Obstetrics & Gynecology

MSC 10 5580
1 University of New Mexico
Albuquerque, NM 87131

Urogynecology

Who are We? Or What is a Urogynecologist?

Urogynecologists, also known as Women’s Pelvic Floor Surgeons, are gynecologists who have received formal fellowship training (i.e. additional training following a gynecology residency) with American Board of Obstetrics and Gynecology subspecialty certification to treat women who have pelvic floor problems.

These problems include:

  • urinary incontinence (involuntary urine loss)
  • overactive bladder (‘you gotta go, you gotta go’ bladder problems)
  • pelvic organ prolapse (descent of pelvic structures resulting in a sensation of vaginal bulging)
  • fecal incontinence (accidental bowel leakage)
  • interstitial cystitis (painful bladder syndrome)
  • urinary retention (inability to urinate)
  • surgical complications (including mesh complications) from previous prolapse or incontinence operations

Our philosophy: We are a team of physicians, nurses, midwives and physical therapists who are committed to providing comprehensive and individualized care for women who suffer from pelvic floor disorders. 

Our Mission: The Urogynecology Division, A diverse group of individuals, provide the highest standard of care in the prevention and treatment of pelvic floor disorders.  We do this in the safest, most effective and compassionate way to improve quality of life for our patients and for our community by empowering women to partner in their care.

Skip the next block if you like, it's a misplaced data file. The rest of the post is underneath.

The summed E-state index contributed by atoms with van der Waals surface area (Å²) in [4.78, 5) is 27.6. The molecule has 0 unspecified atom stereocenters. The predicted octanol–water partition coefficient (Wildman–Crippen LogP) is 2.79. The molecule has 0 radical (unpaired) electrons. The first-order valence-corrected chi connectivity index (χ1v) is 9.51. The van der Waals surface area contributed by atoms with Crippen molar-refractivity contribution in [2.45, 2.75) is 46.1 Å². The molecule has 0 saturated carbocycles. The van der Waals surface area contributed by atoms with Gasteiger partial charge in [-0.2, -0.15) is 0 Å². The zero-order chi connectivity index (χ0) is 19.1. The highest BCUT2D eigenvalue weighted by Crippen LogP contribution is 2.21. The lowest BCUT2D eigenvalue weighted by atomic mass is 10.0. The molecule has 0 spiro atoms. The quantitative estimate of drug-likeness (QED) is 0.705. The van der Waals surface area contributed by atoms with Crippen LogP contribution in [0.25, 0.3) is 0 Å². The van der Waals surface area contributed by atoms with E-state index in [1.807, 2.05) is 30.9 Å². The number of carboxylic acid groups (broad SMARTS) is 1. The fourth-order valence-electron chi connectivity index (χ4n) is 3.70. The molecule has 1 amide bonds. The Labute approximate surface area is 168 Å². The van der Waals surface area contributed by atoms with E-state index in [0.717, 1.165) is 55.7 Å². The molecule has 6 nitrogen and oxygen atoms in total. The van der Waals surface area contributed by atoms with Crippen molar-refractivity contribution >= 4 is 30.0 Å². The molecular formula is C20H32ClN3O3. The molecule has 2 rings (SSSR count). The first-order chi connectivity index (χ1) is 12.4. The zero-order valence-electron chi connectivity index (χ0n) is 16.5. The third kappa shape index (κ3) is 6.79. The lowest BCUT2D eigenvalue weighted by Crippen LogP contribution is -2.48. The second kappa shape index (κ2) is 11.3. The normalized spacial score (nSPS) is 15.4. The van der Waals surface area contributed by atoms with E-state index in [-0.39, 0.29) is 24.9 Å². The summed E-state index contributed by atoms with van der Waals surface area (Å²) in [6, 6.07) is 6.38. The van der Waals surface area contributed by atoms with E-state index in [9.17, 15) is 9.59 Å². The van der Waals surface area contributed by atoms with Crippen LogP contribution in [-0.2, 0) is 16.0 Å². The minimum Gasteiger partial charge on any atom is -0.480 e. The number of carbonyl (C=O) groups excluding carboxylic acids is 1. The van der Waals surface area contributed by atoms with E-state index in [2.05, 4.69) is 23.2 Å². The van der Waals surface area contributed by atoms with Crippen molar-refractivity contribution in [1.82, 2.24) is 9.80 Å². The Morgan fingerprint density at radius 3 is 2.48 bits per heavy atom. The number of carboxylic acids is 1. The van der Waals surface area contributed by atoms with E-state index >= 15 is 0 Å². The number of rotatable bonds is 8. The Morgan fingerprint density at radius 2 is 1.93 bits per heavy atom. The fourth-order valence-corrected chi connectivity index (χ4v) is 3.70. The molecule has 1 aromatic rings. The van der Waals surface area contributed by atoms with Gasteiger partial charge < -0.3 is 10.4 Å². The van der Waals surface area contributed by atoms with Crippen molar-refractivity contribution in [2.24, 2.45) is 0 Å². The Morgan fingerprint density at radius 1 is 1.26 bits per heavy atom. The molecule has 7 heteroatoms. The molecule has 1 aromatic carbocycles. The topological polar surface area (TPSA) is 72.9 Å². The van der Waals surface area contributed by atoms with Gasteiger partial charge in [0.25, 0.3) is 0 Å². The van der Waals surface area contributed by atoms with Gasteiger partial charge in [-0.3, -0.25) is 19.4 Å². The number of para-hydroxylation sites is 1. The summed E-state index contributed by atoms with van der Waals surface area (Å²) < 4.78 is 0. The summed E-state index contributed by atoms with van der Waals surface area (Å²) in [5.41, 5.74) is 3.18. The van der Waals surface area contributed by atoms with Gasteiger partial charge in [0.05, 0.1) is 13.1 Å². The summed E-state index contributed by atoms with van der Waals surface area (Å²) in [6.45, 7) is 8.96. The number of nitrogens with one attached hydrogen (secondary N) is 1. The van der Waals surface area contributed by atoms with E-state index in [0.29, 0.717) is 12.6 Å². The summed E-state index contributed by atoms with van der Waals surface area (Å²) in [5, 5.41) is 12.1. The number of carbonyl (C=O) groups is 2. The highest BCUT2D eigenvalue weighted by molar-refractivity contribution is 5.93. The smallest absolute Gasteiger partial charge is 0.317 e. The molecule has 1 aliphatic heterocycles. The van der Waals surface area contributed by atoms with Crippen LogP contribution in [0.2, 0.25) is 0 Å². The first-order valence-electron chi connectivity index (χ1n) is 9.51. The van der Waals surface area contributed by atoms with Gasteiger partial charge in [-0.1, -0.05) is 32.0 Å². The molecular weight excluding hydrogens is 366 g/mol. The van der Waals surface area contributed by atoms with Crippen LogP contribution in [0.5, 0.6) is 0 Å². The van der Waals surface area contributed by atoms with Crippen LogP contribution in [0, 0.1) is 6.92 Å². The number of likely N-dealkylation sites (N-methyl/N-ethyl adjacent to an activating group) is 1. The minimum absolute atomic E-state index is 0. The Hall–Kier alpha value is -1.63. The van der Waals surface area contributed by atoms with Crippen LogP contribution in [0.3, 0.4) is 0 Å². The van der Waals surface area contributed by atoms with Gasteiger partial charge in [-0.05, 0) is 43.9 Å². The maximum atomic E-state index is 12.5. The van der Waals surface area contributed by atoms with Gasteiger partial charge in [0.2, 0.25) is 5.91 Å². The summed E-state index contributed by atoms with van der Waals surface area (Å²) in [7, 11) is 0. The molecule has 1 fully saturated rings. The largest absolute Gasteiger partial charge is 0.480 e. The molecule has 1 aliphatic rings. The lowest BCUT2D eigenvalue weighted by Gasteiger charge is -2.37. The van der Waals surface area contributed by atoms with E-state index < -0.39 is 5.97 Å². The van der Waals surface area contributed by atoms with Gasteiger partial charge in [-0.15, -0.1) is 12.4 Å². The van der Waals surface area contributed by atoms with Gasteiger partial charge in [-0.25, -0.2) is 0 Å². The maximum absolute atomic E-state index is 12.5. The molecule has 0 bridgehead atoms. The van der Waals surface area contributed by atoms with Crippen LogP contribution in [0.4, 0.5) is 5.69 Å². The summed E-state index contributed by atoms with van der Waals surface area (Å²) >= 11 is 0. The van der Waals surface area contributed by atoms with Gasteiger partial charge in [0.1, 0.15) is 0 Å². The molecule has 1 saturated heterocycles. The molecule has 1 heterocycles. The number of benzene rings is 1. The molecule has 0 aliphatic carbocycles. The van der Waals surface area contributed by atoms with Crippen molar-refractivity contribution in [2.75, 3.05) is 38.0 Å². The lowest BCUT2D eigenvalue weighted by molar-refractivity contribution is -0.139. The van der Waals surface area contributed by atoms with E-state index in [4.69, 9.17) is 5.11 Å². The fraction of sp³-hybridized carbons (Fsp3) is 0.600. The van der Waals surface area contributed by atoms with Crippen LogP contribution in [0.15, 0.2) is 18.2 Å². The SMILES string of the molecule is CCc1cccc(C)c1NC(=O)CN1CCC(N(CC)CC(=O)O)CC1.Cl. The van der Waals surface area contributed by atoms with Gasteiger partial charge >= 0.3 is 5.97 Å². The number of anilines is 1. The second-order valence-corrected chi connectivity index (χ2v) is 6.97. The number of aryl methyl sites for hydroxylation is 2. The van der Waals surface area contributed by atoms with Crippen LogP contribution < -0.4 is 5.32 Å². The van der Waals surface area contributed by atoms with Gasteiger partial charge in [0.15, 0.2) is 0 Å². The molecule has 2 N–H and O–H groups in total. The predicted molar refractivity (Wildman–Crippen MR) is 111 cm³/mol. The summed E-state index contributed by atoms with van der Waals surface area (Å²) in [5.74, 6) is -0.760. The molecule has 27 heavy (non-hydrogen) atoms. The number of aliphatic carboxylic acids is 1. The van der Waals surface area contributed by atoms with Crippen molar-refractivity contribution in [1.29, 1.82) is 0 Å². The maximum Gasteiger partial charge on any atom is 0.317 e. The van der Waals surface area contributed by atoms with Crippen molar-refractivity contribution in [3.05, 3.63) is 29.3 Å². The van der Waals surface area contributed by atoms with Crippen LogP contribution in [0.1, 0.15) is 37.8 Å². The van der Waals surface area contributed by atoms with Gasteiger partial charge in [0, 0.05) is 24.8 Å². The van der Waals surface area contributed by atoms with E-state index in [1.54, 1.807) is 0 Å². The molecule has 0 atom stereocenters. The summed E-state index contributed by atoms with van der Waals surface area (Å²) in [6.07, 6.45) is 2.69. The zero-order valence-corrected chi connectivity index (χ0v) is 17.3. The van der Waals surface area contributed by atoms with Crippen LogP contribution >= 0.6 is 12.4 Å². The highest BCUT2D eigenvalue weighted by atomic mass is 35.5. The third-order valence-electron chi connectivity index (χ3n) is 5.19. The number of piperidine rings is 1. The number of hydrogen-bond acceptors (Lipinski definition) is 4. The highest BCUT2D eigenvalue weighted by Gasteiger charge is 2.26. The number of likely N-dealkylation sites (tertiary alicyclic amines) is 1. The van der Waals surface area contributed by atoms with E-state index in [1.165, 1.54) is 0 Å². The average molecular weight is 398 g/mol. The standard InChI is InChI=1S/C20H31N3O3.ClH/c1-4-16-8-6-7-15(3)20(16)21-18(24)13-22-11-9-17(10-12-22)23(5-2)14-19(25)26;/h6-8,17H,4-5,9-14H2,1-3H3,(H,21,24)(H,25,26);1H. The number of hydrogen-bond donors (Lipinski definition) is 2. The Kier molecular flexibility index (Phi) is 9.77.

Our Vision: Our vision is to be recognized as the premier center for pelvic floor disorders through our quality care, nationally recognized research programs, and highly sought after educational opportunities.  This will be provided in a welcoming and safe environment resulting in satisfied patients and fulfilled employees.

Problems Treated by Urogynecolgist

Dedicated Pessary Clinic

 At UNM, we have a dedicated pessary clinic focused on the care of women with prolapse and incontinence who prefer non-surgical treatment of their pelvic floor dysfunction.  Staffed by 2 midwives, the clinic offers pessary fitting and care as well as posterior tibial nerve stimulation.  Our midwives are the foremost authorities on pessary care and fitting and serve as consultants for providers throughout the state.  In order to ensure that women receive the best care possible, women referred to the pessary clinic are first evaluated by one of our faculty urogynecologists.

For more information on the problems we treat, please click on each category below. 

Urinary Incontinence

Definition: Involuntary urine loss

Description: A common problem affecting up to 20% of women. “Stress Incontinence” is urine loss which usually occurs with activities such as coughing, laughing, sneezing or exercise (like jumping up and down, or jogging). “Urgency Incontinence” is urine loss which usually occurs with a sensation that ‘you gotta go’ but can’t make it to the restroom in time. If this is a bothersome problem for you, we are happy to evaluate you and discuss treatment options with you.